After an absence of a decade, the French Grand Prix is to make a return to the Formula 1 schedule from 2018 at the Paul Ricard circuit.
Speculation of the race's impending return was sparked last week when Bernie Ecclestone revealed talks were at an advanced stage with circuit owners but the plans have now been officially confirmed at a press conference in Paris.
Despite the nation's historic association with the sport, the French Grand Prix has not hosted an F1 race since Magny-Cours' final appearance on the schedule in 2008, but with the German Grand Prix set for a prolonged absence after it was axed from the 2017 schedule, France was quickly earmarked as a 'successor'.
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The race is expected to assume Germany's mid-summer date slot close to the Hungarian Grand Prix.
The new deal will see F1 return to the south of France and the Le Castellet circuit, better known as Paul Ricard, which hosted F1 intermittently between 1971 and 1990, with a contract to run for five years.
Circuit owners have repeatedly expressed a desire to return the sport to French soil but has been unable to do so without financial assistance.
Though this deal hasn't been made possible by input from the French government, the Provence-Alpes-Côte d'Azur, the city of Toulon, the Var departement and the French motorsport federation (FFSA) have stepped will support the round.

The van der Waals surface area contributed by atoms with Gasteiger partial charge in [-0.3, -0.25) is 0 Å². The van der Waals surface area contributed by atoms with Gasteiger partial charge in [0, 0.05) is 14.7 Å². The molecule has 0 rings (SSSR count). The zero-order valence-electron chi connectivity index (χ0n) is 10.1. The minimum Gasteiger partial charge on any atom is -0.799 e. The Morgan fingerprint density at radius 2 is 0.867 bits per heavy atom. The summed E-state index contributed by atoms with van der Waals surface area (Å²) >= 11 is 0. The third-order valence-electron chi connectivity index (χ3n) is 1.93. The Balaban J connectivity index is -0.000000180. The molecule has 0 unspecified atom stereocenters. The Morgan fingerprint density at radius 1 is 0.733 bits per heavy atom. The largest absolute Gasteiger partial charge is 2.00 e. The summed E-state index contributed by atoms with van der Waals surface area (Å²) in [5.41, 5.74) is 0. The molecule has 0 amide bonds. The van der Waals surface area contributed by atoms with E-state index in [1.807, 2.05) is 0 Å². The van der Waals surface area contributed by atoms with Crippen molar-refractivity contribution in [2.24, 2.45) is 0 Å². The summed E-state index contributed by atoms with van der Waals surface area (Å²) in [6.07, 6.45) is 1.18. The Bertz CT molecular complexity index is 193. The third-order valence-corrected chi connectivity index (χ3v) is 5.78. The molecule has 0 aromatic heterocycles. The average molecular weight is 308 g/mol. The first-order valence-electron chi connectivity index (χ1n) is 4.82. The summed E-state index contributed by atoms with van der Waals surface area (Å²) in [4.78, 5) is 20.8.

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Remembered for its demanding layout and fast layout - notably the 1.8km Mistral Straight -, Paul Ricard fell out of regular service after the 1990 French Grand Prix but a major overhaul saw it become a popular test venue during the 2000s before returning to premier motorsport hosting duties in more recent years, including WTCC, Formula Renault 3.5 and Formula 3.
The updated venue is one of the most technologially-advanced in the world, complete with 167 configurations, run-off areas featuring special material to slow cars down and built in sprinklers to dampen the circuit when necessary.
The arrival of F1 will see the circuit undergo another update to expand capacity, while it wasn't confirmed as to which layout will be used. There are likely to be calls to use the full length of the Mistral Straight, which is currently split by a chicane.
Romain Grosjean welcomes return of French Grand Prix (in French)
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